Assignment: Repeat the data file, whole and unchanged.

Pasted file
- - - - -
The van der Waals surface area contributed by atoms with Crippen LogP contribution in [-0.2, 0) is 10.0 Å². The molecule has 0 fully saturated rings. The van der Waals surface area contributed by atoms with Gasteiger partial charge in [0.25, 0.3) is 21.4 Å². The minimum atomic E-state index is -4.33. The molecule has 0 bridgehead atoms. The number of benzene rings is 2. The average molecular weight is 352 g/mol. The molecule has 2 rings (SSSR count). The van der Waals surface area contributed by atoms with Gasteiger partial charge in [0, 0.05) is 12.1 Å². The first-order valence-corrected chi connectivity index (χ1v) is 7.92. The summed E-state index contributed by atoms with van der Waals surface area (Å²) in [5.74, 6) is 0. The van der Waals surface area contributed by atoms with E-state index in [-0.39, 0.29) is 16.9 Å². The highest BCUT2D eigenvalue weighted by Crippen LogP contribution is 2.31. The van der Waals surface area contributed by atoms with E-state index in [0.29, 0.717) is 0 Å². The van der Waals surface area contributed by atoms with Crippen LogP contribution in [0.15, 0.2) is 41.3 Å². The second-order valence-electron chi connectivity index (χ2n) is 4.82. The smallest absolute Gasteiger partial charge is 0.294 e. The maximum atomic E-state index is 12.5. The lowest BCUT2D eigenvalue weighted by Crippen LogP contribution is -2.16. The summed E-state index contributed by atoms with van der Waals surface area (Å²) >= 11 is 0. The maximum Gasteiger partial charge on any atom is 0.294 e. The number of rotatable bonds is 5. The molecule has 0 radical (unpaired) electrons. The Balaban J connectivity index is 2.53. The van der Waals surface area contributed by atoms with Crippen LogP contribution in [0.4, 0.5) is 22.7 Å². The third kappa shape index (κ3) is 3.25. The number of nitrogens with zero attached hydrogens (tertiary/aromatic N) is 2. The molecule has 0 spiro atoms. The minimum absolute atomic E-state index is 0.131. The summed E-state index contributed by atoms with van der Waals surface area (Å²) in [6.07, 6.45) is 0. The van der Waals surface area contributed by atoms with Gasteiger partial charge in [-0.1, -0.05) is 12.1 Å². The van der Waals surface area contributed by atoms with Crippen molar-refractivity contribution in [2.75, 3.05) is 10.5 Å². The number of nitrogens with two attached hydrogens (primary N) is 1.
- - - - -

The van der Waals surface area contributed by atoms with Crippen LogP contribution in [-0.2, 0) is 10.0 Å². The molecule has 0 fully saturated rings. The van der Waals surface area contributed by atoms with Gasteiger partial charge in [0.25, 0.3) is 21.4 Å². The minimum atomic E-state index is -4.33. The molecule has 0 bridgehead atoms. The number of benzene rings is 2. The average molecular weight is 352 g/mol. The molecule has 2 rings (SSSR count). The van der Waals surface area contributed by atoms with Gasteiger partial charge in [0, 0.05) is 12.1 Å². The first-order valence-corrected chi connectivity index (χ1v) is 7.92. The summed E-state index contributed by atoms with van der Waals surface area (Å²) in [5.74, 6) is 0. The van der Waals surface area contributed by atoms with E-state index in [-0.39, 0.29) is 16.9 Å². The highest BCUT2D eigenvalue weighted by Crippen LogP contribution is 2.31. The van der Waals surface area contributed by atoms with E-state index in [0.29, 0.717) is 0 Å². The van der Waals surface area contributed by atoms with Crippen LogP contribution in [0.15, 0.2) is 41.3 Å². The second-order valence-electron chi connectivity index (χ2n) is 4.82. The smallest absolute Gasteiger partial charge is 0.294 e. The maximum atomic E-state index is 12.5. The lowest BCUT2D eigenvalue weighted by Crippen LogP contribution is -2.16. The summed E-state index contributed by atoms with van der Waals surface area (Å²) >= 11 is 0. The maximum Gasteiger partial charge on any atom is 0.294 e. The number of rotatable bonds is 5. The molecule has 0 radical (unpaired) electrons. The Balaban J connectivity index is 2.53. The van der Waals surface area contributed by atoms with Crippen LogP contribution in [0.4, 0.5) is 22.7 Å². The third kappa shape index (κ3) is 3.25. The number of nitrogens with zero attached hydrogens (tertiary/aromatic N) is 2. The molecule has 0 spiro atoms. The minimum absolute atomic E-state index is 0.131. The summed E-state index contributed by atoms with van der Waals surface area (Å²) in [6.07, 6.45) is 0. The van der Waals surface area contributed by atoms with Gasteiger partial charge in [-0.1, -0.05) is 12.1 Å². The van der Waals surface area contributed by atoms with Crippen molar-refractivity contribution in [2.75, 3.05) is 10.5 Å². The number of nitrogens with two attached hydrogens (primary N) is 1.